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St. Louis Construction Accident Lawyers
When Workplace Accidents Happen, Our Team Steps Up to Help
Construction workers have a physical and dangerous job, where life-changing injuries can happen in a moment. Working with heavy machinery and power tools is always dangerous, and on construction sites, victims are often left with brain damage, broken bones, and paralyzing damage to their spinal cord.
Because construction workers often face severe injuries, they may need an extensive recovery period during which they will not be able to earn any income. Their medical treatment needs are likely to compound already stretched finances. This is the exact problem workers’ compensation exists to solve.
However, applying for help is much easier than receiving a fair settlement offer. Our experienced attorneys have worked a collective 100 years, negotiating with insurers where possible and filing lawsuits for compensation when necessary. If you need assistance with your claim, reach out to see what we can do for you.
Our St. Louis workers’ compensation attorneys are ready to help the victims of serious work accidents.
Call us any time at (800) 391-4318 if you need help navigating the complex claims process.
Dangers on Construction Sites
The construction industry is by far the most dangerous for employees. It’s responsible for roughly 1 in 5 American workplace fatalities each year: In 2018, over 1,000 construction workers were involved in fatal accidents. More than 75,000 others were injured. Machinery and construction materials are often involved in these accidents, but they alone cannot be blamed. A series of New York Times interviews with construction workers identified dangerous jobsite factors including a lack of training, rush jobs, and the fact that many employers do not provide proper protective equipment.
Even with safety measures and procedures in place, accidents occur on a regular basis. However, many worksites increase the danger by failing to follow rules set by the Occupational Safety and Health Administration (OSHA). Federal investigators found the top workplace violations between Oct. 2017 and Sept. 2018 were:
- Lack of fall protection
- Insufficient communication about workplace hazards
- Scaffolding that did not meet safety standards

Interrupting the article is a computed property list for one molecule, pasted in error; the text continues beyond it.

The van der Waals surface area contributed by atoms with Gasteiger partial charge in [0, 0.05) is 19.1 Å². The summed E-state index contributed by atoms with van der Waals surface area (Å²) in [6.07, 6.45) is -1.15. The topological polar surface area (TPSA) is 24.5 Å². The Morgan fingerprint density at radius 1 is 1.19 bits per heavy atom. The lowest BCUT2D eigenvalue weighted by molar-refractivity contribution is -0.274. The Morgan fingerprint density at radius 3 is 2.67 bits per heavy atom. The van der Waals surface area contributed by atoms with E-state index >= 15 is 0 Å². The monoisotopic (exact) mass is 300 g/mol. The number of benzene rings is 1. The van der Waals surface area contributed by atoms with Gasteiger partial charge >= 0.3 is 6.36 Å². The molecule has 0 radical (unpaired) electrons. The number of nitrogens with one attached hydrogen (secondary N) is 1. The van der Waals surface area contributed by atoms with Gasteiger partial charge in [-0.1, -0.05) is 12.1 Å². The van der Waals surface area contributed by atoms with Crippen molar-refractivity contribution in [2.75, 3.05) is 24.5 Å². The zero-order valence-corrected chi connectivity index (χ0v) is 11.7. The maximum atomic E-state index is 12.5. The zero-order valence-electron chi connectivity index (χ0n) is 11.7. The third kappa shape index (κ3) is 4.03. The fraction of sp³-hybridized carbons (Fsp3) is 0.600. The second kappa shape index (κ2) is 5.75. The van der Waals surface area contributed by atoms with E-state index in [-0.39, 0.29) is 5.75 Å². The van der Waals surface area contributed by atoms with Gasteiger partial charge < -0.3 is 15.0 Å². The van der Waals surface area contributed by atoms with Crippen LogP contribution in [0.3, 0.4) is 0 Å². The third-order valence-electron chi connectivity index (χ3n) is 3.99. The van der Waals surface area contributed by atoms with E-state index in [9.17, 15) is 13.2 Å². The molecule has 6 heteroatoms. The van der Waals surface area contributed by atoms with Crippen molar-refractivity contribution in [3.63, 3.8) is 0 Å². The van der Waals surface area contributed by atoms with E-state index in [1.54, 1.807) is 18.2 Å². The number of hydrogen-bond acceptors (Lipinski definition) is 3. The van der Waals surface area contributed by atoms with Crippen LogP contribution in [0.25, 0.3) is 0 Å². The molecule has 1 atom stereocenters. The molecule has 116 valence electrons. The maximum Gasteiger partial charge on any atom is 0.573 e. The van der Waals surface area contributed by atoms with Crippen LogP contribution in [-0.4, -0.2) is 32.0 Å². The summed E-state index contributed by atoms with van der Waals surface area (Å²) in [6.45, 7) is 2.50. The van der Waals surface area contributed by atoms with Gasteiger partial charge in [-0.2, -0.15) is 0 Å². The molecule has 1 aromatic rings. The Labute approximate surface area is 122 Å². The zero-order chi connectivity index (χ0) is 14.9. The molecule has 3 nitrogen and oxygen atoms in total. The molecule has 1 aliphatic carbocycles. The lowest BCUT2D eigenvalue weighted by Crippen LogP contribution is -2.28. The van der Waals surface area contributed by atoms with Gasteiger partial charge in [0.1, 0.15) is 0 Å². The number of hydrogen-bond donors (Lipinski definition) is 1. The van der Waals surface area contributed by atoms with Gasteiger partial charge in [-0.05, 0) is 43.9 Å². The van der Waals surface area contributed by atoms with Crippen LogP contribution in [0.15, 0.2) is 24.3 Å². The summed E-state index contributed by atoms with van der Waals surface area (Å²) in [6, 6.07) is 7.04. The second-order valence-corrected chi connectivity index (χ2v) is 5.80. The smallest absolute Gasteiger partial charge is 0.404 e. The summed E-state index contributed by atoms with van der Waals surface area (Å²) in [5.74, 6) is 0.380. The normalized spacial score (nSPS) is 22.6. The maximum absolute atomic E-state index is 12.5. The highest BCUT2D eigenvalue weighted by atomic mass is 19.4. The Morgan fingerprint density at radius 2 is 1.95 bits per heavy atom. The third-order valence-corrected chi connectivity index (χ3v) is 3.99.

- Lack of respiratory protective equipment
- Dangerous practices regarding electrical hazards
Federal standards exist to keep workers safe, and when employers break them—either knowingly or not—they are endangering everyone they have hired. You may be able to hold a company accountable if its failure to comply with these rules resulted in an injury.
With so many hazards around them, construction workers may suffer a variety of hurts ranging from mild to severe. The most common types of injuries are sprains, strains, and tears affecting workers’ ligaments, tendons, and muscles. Recovery may take weeks or even months, resulting in a major disruption to the victim’s income stream. Other common injuries (pain, lacerations or punctures, etc.) may have a shorter recovery period but can still drive employees to seek medical care they need but can’t afford.
It’s a company’s job to keep all workers safe—and though they may claim the blame lies with a negligent worker, in the end, all accidents reflect on the employer. Especially because there are (or should be) redundancies to maintain worker safety on these sites, one mistake is unlikely to cause a catastrophe. However, a combination of untrained workers, lax policies, poor communication, and an emphasis on profit over safety could cause a cascade of damages if a mistake is made.
Of course, workers’ compensation insurance is no-fault, meaning you can apply no matter what caused the accident. However, if a third party holds additional liability for one of the above factors, you might be able to sue for additional compensation.
Some of the most common construction accidents include:
- Falls from roofs, scaffolds, ladders, or cranes
- Being run over by heavy equipment
- Defective tools and malfunctioning equipment
- Electrical and wiring accidents, including electrocution
- Explosions and fires
- Forklift accidents
- Welding accidents
- Being struck by falling objects
- Crane accidents
- Trench collapse
What If Workers’ Comp Isn’t Enough to Cover Your Injury?
After a workplace accident, you are most likely entitled to file a claim for workers' compensation, which Missouri law requires almost all companies to carry. Unfortunately, even if your claim is accepted the first time, workers' comp insurers often do not award you an adequate payout to cover all your needs, including medical bills, lost wages, decreased earning potential, and rehabilitative costs.
Sometimes, this is because the insurer thinks they can get out of paying by challenging your claims. In other cases, the reimbursement rate for lost wages (two-thirds of your average weekly pay) simply does not cover all your expenses. If you are in this situation, we may be able to help you find additional sources of compensation. Third parties such as the construction manager, property owner, or general contractor may be liable for your injuries in addition to your employer.
Before accepting a workers’ compensation settlement, consult with one of our construction accident attorneys to discuss your legal options and determine the potential worth of your claim. Construction injuries can affect your career now and later, as many result in permanent disabilities. We want to make sure you are taken care of if you’ve been hurt.
With help from our experienced construction accident lawyers in St. Louis, you may be able to recover the compensation you need to move forward with your life. Get a free consultation by calling our firm at (800) 391-4318.
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